DC Network Virtualization Use Case: In a grossly simplified explanation, within the DC networking environment there is a need to connect physical and virtual servers at Layer-2. These resources can reside within the same DC or they can be geo-graphically dispersed and reside in different DCs (eg. “any rack, any where”). The emerging SDN solution for this connectivity involves virtualizing the network infrastructure by creating L2-over-L3 overlay networks to connect these resources; basically, abstract logical topologies that resides on the physical networking topology, but are simple to provision, manage and scale.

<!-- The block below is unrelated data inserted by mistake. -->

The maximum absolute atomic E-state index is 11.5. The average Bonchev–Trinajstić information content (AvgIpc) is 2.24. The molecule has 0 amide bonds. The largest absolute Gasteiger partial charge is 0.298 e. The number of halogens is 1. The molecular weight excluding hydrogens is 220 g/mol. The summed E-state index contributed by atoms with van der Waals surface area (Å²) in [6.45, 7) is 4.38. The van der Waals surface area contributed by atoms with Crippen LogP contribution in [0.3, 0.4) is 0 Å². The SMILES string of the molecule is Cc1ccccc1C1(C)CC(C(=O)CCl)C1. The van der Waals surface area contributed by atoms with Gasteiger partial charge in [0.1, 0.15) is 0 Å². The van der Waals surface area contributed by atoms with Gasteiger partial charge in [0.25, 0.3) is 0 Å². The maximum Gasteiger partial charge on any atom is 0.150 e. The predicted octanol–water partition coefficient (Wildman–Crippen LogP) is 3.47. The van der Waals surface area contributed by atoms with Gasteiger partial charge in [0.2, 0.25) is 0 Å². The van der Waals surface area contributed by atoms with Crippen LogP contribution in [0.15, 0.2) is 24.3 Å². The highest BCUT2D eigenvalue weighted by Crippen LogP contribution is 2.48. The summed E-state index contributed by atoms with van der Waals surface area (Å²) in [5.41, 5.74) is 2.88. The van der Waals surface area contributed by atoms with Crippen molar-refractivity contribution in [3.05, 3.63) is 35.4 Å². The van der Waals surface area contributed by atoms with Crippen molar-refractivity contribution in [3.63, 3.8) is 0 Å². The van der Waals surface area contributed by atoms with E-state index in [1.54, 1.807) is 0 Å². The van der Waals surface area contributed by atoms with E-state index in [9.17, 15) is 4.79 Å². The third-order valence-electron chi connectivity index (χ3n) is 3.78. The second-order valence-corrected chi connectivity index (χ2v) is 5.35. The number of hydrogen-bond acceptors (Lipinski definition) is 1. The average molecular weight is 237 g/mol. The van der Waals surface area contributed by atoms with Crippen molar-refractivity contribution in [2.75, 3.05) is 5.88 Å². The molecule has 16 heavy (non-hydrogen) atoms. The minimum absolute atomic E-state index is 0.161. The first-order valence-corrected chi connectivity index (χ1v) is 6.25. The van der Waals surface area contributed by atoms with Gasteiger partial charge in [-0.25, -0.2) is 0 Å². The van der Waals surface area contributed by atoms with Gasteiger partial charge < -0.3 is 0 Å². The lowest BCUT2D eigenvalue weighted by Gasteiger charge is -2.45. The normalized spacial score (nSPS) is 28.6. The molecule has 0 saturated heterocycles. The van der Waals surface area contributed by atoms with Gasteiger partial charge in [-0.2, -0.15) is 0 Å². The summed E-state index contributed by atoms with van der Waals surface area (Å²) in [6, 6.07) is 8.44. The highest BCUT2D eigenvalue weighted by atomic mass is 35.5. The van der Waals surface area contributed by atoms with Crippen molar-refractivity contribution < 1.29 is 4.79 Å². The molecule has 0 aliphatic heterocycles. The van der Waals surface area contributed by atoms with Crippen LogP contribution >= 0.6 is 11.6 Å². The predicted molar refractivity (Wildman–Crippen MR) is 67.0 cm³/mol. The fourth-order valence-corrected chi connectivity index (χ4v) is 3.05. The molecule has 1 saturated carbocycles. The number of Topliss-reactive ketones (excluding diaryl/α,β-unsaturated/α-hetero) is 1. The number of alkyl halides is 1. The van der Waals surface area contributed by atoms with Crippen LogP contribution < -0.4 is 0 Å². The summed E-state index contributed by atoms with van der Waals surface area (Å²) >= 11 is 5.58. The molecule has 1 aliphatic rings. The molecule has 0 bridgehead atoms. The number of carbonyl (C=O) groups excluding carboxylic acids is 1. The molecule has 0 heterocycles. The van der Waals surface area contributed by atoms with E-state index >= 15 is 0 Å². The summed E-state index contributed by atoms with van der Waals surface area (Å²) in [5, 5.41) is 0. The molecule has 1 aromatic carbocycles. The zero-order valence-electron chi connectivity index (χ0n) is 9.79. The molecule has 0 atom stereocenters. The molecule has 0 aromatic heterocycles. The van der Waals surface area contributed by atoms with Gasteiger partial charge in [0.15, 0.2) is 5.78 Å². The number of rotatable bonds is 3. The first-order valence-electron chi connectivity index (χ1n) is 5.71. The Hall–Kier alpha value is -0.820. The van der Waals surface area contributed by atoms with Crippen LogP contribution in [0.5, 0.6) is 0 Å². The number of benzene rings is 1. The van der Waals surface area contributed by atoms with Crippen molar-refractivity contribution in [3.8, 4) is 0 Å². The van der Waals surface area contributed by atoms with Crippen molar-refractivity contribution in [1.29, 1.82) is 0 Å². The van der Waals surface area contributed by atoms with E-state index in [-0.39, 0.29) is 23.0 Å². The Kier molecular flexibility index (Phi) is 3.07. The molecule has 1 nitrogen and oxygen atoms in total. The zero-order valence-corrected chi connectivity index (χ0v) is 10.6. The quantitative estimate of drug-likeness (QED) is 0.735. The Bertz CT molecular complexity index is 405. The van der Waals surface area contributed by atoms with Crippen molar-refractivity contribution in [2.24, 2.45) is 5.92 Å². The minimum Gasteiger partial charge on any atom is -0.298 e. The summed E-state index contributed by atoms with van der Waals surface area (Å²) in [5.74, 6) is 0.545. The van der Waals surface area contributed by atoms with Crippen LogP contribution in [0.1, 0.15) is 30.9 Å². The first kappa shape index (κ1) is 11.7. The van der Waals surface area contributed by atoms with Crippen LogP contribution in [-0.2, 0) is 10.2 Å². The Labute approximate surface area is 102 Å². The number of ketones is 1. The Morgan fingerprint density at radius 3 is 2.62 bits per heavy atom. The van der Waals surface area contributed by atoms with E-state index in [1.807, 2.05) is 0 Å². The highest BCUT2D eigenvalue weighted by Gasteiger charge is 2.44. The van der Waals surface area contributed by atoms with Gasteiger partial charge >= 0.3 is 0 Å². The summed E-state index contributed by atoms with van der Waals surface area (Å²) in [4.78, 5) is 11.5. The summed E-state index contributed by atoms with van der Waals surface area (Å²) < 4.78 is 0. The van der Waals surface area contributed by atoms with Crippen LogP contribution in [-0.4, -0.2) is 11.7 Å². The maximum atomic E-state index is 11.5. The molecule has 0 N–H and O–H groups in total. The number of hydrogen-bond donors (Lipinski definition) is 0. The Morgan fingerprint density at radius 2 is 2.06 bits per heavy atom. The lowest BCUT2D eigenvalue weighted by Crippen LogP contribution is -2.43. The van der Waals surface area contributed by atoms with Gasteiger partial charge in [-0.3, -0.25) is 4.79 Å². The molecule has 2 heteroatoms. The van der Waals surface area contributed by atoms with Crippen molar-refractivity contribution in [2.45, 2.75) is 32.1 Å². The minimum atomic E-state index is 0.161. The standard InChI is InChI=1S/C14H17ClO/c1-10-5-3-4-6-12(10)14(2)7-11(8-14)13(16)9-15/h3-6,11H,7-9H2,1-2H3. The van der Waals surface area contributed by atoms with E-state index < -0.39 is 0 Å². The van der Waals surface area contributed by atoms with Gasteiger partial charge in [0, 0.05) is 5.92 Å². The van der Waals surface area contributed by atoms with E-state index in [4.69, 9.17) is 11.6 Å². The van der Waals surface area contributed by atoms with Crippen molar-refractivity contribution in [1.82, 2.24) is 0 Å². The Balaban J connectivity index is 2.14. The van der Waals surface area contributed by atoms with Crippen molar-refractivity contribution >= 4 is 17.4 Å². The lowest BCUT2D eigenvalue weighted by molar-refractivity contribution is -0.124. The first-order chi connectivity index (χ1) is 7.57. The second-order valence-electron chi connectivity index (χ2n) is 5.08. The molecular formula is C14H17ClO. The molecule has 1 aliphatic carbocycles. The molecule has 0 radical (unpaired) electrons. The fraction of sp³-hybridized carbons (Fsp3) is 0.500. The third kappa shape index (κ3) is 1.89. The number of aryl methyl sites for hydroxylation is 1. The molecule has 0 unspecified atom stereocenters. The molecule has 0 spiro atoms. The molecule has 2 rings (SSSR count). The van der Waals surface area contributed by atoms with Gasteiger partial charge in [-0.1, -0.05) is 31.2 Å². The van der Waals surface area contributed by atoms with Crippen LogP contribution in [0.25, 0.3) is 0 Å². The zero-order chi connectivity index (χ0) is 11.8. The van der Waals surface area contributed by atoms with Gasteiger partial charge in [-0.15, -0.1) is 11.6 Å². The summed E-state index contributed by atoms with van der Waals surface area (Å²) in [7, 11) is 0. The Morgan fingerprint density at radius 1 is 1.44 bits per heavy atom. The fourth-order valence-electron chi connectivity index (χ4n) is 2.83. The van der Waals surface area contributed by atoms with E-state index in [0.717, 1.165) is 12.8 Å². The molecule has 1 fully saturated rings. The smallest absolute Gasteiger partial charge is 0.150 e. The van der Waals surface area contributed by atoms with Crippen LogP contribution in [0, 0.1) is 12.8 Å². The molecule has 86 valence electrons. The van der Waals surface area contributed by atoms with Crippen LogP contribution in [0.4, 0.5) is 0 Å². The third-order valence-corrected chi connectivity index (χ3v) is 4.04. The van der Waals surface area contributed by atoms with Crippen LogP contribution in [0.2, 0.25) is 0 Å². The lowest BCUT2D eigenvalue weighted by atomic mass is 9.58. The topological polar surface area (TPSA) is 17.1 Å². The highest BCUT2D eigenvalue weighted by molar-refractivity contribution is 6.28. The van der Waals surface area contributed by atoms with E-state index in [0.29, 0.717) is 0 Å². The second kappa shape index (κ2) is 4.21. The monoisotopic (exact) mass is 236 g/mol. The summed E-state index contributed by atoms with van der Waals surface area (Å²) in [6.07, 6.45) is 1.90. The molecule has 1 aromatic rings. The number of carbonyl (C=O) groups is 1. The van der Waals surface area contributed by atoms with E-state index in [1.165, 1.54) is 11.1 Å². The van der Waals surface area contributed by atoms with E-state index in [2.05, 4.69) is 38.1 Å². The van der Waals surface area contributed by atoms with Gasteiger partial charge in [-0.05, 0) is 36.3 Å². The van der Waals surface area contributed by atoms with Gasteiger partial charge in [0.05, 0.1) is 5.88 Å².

The industry’s move toward cloud networking is directly related to the DC virtualization use case. Cloud networking brings new challenges to DC networks in terms of dynamic and mobile workloads, network elasticity, east/west traffic patterns and rapid network and service provisioning. However, I’d like to keep this blog simple and more narrowly focused on the DC overlay problem space.
WAN Optimization SDN Use Case: In the WAN, there is a desire to have more control over how packet forwarding is traffic-engineered. In other words, a provider could optimize how traffic is forwarded over their network infrastructure with the goal of reducing cost. This manipulation of packet forwarding would be done in a centrally managed, programmatic fashion. New network services could even be created and offered based on these new capabilities. This type of capability could be equally desirable in Campus networks. So, the WAN optimization use case involves directing or programming L2, L3, or even MPLS flows in a more efficient and centrally managed manner.